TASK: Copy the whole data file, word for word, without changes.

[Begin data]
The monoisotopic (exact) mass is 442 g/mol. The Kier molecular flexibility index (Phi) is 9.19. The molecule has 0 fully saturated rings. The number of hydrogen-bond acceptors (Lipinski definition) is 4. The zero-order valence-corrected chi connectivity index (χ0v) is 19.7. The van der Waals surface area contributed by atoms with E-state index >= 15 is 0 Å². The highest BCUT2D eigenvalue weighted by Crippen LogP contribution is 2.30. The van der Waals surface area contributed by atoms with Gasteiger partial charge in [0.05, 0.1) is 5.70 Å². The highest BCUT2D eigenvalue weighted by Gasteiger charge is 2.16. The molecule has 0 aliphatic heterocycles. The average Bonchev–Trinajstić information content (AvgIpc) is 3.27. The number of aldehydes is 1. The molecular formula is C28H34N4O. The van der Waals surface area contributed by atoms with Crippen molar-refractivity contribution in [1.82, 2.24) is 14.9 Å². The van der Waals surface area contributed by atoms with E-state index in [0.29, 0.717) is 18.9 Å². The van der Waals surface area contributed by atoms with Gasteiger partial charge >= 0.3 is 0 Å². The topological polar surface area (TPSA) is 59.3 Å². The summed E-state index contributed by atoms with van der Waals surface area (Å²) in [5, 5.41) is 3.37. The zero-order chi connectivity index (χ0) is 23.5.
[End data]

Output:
The monoisotopic (exact) mass is 442 g/mol. The Kier molecular flexibility index (Phi) is 9.19. The molecule has 0 fully saturated rings. The number of hydrogen-bond acceptors (Lipinski definition) is 4. The zero-order valence-corrected chi connectivity index (χ0v) is 19.7. The van der Waals surface area contributed by atoms with E-state index >= 15 is 0 Å². The highest BCUT2D eigenvalue weighted by Crippen LogP contribution is 2.30. The van der Waals surface area contributed by atoms with Gasteiger partial charge in [0.05, 0.1) is 5.70 Å². The highest BCUT2D eigenvalue weighted by Gasteiger charge is 2.16. The molecule has 0 aliphatic heterocycles. The average Bonchev–Trinajstić information content (AvgIpc) is 3.27. The number of aldehydes is 1. The molecular formula is C28H34N4O. The van der Waals surface area contributed by atoms with Crippen molar-refractivity contribution in [1.82, 2.24) is 14.9 Å². The van der Waals surface area contributed by atoms with E-state index in [0.29, 0.717) is 18.9 Å². The van der Waals surface area contributed by atoms with Gasteiger partial charge >= 0.3 is 0 Å². The topological polar surface area (TPSA) is 59.3 Å². The summed E-state index contributed by atoms with van der Waals surface area (Å²) in [5, 5.41) is 3.37. The zero-order chi connectivity index (χ0) is 23.5.